It's always election season in America, which means that even people who only casually keep up with politics are bound to know the names of some of the organizations that influence our democracy.
You don't have to be a political junkie to know the names of the NRA, Institute for Legislative Action, Planned Parenthood Action Fund, American Civil Liberties Union or the Club for Growth PAC.
But unless you breathe politics like it's oxygen, you're unlikely to have heard of a conservative organization called the Council for National Policy. The group isn't a political action committee; rather, it's a 501(c)(3) educational foundation that dates back to the first Reagan administration. And as Anne Nelson writes in her fascinating new book, Shadow Network, it's had an outsize effect on the modern American political landscape.
Nelson seeks to document the connections between "the manpower and media of the Christian right with the finances of Western plutocrats and the strategy of right-wing Republican political operatives." Many of these connections, she writes, were made possible through the CNP, whose members have included such familiar names as Trump aide Kellyanne Conway, former White House strategist Steve Bannon, the Christian Coallition's first executive director Ralph Reed and NRA CEO Wayne LaPierre.
Nelson traces the group from its founding in 1981 "by a small group of archconservatives who realized that the tides of history had turned against them" — specifically, activist Morton Blackwell, commentator Paul Weyrich and direct-mail pioneer Richard Viguerie. (Other founding members included Phyllis Schlafly and Left Behind author Tim LaHaye.) The CNP's structure, Nelson writes, was similar to a group called the Council on Foreign Relations (of which Nelson herself is a member) — like that group, the CNP organized as a tax-exempt educational institution, although it was "designed to serve as the engine for a radical political agenda."
The CNP soon realized it could reach prospective voters through the media that many of its members owned. That included the radio broadcasting company Salem Media Group, co-founded by CNP members Stuart W. Epperson and Edward G. Atsinger; and would later include online publications like the Daily Caller. The programming of these various outlets, Nelson writes, "is not uniform, but it harmonizes."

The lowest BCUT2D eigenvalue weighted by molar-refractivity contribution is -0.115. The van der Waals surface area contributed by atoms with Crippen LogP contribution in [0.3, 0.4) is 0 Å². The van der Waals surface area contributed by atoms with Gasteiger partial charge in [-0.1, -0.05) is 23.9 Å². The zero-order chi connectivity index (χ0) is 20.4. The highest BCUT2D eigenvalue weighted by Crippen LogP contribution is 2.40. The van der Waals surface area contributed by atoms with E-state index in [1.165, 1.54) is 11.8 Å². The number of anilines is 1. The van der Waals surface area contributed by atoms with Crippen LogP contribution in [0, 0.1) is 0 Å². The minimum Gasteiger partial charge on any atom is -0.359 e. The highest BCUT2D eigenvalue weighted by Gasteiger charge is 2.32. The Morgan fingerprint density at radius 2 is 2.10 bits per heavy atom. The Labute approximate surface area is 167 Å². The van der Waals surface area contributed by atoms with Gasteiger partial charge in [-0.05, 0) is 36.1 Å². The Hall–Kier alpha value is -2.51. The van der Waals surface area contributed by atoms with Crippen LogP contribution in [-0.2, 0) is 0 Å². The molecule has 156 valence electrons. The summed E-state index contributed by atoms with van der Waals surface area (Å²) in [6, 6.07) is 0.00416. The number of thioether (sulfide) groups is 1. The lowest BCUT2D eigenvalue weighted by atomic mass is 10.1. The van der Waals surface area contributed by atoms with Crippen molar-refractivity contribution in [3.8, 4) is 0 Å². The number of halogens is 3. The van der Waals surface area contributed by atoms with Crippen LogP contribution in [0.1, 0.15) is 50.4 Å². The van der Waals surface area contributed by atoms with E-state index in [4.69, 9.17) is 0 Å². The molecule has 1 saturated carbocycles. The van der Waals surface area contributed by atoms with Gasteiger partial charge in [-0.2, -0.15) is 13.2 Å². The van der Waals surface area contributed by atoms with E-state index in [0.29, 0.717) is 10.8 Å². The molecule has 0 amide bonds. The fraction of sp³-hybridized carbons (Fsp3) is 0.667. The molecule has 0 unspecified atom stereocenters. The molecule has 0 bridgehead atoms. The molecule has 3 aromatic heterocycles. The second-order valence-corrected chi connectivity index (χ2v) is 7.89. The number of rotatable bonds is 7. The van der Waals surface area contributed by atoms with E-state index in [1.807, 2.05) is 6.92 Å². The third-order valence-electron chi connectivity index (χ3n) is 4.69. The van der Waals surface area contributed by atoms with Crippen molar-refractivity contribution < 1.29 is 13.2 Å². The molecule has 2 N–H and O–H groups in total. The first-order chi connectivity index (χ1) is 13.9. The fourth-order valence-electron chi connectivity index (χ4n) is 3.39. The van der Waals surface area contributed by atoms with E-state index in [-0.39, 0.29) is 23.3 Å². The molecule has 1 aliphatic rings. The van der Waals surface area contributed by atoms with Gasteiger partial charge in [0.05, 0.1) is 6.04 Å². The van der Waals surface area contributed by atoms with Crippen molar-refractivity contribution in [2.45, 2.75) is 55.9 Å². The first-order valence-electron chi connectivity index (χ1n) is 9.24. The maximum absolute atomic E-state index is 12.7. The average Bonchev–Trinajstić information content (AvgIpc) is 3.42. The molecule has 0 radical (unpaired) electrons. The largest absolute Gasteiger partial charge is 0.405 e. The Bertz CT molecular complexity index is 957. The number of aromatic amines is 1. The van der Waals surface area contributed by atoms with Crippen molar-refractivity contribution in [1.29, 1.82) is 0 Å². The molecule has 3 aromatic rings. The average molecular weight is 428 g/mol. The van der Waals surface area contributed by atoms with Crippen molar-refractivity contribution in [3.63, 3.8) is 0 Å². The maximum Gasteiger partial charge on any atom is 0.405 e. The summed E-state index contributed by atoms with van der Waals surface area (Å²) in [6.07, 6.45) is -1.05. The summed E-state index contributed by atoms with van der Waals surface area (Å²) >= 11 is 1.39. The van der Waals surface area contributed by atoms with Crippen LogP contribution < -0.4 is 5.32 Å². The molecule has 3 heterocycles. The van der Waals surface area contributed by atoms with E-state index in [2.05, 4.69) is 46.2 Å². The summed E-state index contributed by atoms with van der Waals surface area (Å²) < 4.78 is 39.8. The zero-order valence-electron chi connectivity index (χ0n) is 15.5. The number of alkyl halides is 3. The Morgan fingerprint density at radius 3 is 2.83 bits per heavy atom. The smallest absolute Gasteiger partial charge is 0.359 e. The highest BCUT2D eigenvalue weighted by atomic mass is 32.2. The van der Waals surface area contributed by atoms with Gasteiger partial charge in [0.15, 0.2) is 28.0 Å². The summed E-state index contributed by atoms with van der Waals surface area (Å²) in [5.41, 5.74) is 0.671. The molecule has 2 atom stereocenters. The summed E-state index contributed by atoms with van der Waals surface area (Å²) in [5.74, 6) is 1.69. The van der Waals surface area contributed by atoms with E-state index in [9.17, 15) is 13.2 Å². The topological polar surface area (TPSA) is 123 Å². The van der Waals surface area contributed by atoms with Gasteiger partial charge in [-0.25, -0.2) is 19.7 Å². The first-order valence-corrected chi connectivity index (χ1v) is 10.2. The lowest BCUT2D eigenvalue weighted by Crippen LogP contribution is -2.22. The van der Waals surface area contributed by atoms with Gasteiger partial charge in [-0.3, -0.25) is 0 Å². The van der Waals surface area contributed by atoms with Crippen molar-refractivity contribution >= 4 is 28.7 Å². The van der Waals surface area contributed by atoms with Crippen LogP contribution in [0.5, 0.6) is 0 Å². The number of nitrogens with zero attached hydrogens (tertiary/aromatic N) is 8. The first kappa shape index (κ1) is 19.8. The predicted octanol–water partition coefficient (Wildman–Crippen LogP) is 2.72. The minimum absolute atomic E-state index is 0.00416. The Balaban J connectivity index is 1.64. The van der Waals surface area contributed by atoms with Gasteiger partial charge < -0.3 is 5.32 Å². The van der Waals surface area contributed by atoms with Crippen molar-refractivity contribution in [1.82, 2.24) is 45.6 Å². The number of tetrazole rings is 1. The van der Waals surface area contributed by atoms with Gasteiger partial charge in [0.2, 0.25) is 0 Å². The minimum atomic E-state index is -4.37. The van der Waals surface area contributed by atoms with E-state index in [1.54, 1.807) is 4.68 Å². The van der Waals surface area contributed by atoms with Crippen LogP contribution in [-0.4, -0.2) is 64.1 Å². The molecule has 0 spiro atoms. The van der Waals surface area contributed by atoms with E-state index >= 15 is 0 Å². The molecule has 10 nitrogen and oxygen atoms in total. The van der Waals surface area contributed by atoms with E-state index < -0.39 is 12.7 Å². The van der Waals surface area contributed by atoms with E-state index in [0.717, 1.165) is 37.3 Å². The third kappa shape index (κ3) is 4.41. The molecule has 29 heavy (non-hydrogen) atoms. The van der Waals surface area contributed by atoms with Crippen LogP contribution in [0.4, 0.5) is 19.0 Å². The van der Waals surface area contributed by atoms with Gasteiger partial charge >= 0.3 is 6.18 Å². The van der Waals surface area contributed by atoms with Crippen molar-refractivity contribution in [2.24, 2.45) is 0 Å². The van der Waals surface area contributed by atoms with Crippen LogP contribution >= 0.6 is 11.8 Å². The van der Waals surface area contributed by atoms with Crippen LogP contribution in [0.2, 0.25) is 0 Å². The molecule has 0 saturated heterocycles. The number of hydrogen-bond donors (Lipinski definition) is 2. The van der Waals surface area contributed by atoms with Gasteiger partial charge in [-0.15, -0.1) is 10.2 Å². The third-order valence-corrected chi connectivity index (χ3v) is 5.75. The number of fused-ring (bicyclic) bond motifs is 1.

Driving the success of the CNP was, Nelson claims, anxiety brought about by demographic changes. In the past century, more Americans have moved to cities, and fewer citizens are white and Protestant. "The mores of the new America created an unbearable tension," Nelson writes. "These demographic trends — and the anxiety they provoked — contributed to the forces that brought Trump to power."
But you can't convert anxiety into votes without cash, and Nelson does an excellent job following the money. She profiles some of the group's funders, both past and present, including businessman Foster Friess and controversial Texas oil heir T. Cullen Davis. Perhaps most prominent among the donors, though, are two families: the DeVos clan ("CNP royalty") and the Koch brothers, who donated widely to groups headed by CNP members.
Nelson follows the CNP through the 2016 election, in which most of its members, initially horrified by Trump, supported Ted Cruz and Marco Rubio. But their distaste for Trump was no match for their fear and hatred of Hillary Clinton. "[T]he Republicans fell into line as soon as Trump's nomination was confirmed, and the CNP media complex responded to a central command," Nelson writes.
Shadow Network is bound to appeal to those whose interest in politics run deep, but it's not so inside baseball that lay readers will be stuck in the weeds. Nelson doesn't assume that her readers will be intimate with the ins and outs of how money influences politics, but she also never condescends to her audience — she does an admirable job providing context for the CNP and groups like it, and introducing readers to some of the lesser-known names with ties to the organization.
Nelson is not a neutral political observer, nor does she claim to be, which means Shadow Network will appeal much more to progressive and moderate readers than to conservative ones. She doesn't hide her animus for what she calls the "shrewd, remarkable and sometimes unscrupulous characters" who have made their mark on the American right, but she never descends into conspiracy theorizing — she makes her case soberly and with a historian's scrupulousness.
Shadow Network is a fascinating book, and readers curious about how the American right gets its message out will find much to admire in it. It also serves as a grim warning for progressives who might already be counting their chickens before the 2020 election: "The CNP and its partners have spent over four decades studying their audience and mastering the written and unwritten rules of American politics," Nelson writes. "Its moralists have little regard for the rights of minorities; its financiers lack concern for social welfare; and its strategists have no respect for majority rule. If it is fully realized, their combination of theocracy and plutocracy could result in a dystopia for those who fall outside their circle."